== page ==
Use of APO services by non-military organizations in Korea in the 1940-1950s

Affording missionary organisations the facility of using APO numbers was something that began with the US occupation of South Korea after WW2. The USA Military Government in Korea started its own parallel Army Post Office organisation on landing in September 1945. Approved missionary organisations, together with commercial suppliers to the military (usually Korean subsidiaries of […]

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Korea’s economic development through postal history (Saemaul Undong Card, 1978)

Part of a series of 5 cards issued at 10 won each in 1978 to commemorate the 30th anniversary of the (South) Korean state, this card (CPC4) shows an important development in South Korean society. During the 1960s and 1970s South Korea tried to develop its economy. No efforts were spared to create a stronger […]

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The Korean Language and How to Read DPRK Military Postcards

For anyone studying Korean postage stamps and postal stationery, understanding the structure of the Korean language and the Korean alphabet will enrich the understanding of any material which you have. The Korean language is highly structured and regular. Some sixty percent of its vocabulary derives from written Chinese (called in Korean Hanja 漢字).

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Paquebot mail from Dutch frigate during the Korean War

The printed matter (“Drukwerk”) cover shown here was mailed aboard the frigate Hr. Ms. ”Johan Maurits van Nassau” in January 1953. Its destination was Yokohama, Japan. The frigate was on assignment in Korean waters during the Korean War. Upon the frigate’s arrival on January 22, 1953 in Yokohama, Japan the letter was delivered to a […]

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Korean Souvenir Books and Reprints issues of 1903-1906 (Part III: Additional Souvenir Books)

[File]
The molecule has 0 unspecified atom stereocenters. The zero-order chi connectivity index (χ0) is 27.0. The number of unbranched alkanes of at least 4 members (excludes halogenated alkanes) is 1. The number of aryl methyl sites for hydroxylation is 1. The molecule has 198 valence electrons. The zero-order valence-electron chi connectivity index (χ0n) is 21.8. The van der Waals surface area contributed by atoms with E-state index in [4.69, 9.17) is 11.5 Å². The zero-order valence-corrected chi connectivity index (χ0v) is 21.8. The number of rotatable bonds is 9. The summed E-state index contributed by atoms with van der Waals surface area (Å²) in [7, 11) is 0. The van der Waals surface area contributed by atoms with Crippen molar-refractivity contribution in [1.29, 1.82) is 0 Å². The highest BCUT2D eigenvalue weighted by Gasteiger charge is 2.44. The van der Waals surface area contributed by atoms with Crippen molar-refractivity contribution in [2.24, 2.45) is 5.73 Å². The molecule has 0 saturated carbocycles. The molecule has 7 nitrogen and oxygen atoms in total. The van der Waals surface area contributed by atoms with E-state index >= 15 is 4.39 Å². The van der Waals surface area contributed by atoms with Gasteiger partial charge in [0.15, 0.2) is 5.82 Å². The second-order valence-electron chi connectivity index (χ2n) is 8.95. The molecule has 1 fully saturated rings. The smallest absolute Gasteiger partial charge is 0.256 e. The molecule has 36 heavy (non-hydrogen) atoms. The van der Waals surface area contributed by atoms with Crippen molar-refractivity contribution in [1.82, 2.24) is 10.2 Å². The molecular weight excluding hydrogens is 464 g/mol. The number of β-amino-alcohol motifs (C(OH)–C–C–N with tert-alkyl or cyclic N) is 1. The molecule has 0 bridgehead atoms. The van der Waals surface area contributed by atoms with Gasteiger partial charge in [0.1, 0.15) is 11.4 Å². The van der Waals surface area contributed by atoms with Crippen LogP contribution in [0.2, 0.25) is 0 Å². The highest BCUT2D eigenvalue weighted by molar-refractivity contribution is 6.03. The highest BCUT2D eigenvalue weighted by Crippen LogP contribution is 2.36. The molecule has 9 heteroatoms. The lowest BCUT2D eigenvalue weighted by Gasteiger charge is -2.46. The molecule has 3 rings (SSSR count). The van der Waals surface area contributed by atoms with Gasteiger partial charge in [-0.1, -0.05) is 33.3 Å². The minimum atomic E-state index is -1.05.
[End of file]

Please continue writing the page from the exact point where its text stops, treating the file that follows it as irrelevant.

In addition to the early editions souvenir books, different types of souvenir books were issued up until 1938 by the Japanese government and later by the South Korean government. Kerr has the only list of these souvenir books that is known in English and it goes through 1961. On Page 71-2 of his book, he […]

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Korean paquebot cover from 1953 shows up

In a recent series of reprinted articles several covers with Korean (Busan) paquebot cancellations from the 1950s were shown. One cover was referenced in an article by Talbert Fowler from 1954. This cover apparently came with a strange paquebot marking. The cover showed up recently in an inheritance sale of Korean paquebot covers from a […]

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“Missent to Korea” instead of paquebot from Korea

Recently I bought a cover on Ebay with a “Missent from Korea” cachet on it. Since the addressee on the envelope, Gustav Lund, was a very well-known paquebot cover collector it was immediately obvious to me that this was supposed to have been a paquebot cover. But there was no paquebot cachet on the cover. […]

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Korean Souvenir Books and Reprints issues of 1903-1906 (Part II: Reprints)